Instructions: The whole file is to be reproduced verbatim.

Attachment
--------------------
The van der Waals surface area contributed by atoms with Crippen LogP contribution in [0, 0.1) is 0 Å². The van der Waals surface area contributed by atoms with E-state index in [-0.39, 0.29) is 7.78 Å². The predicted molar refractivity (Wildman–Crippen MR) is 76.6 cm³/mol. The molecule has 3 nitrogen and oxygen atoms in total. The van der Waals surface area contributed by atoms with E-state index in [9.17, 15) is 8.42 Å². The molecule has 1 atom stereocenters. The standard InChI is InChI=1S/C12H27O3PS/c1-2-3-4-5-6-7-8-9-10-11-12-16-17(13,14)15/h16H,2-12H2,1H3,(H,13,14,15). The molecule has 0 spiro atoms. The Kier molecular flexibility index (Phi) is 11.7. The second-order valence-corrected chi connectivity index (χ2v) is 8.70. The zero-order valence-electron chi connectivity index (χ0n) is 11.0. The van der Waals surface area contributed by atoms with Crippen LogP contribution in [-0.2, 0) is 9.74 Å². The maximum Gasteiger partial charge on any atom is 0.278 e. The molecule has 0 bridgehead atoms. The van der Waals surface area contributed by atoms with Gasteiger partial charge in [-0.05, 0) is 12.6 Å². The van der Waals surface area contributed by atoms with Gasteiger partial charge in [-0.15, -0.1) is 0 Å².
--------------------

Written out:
The van der Waals surface area contributed by atoms with Crippen LogP contribution in [0, 0.1) is 0 Å². The van der Waals surface area contributed by atoms with E-state index in [-0.39, 0.29) is 7.78 Å². The predicted molar refractivity (Wildman–Crippen MR) is 76.6 cm³/mol. The molecule has 3 nitrogen and oxygen atoms in total. The van der Waals surface area contributed by atoms with E-state index in [9.17, 15) is 8.42 Å². The molecule has 1 atom stereocenters. The standard InChI is InChI=1S/C12H27O3PS/c1-2-3-4-5-6-7-8-9-10-11-12-16-17(13,14)15/h16H,2-12H2,1H3,(H,13,14,15). The molecule has 0 spiro atoms. The Kier molecular flexibility index (Phi) is 11.7. The second-order valence-corrected chi connectivity index (χ2v) is 8.70. The zero-order valence-electron chi connectivity index (χ0n) is 11.0. The van der Waals surface area contributed by atoms with Crippen LogP contribution in [-0.2, 0) is 9.74 Å². The maximum Gasteiger partial charge on any atom is 0.278 e. The molecule has 0 bridgehead atoms. The van der Waals surface area contributed by atoms with Gasteiger partial charge in [-0.05, 0) is 12.6 Å². The van der Waals surface area contributed by atoms with Gasteiger partial charge in [-0.15, -0.1) is 0 Å².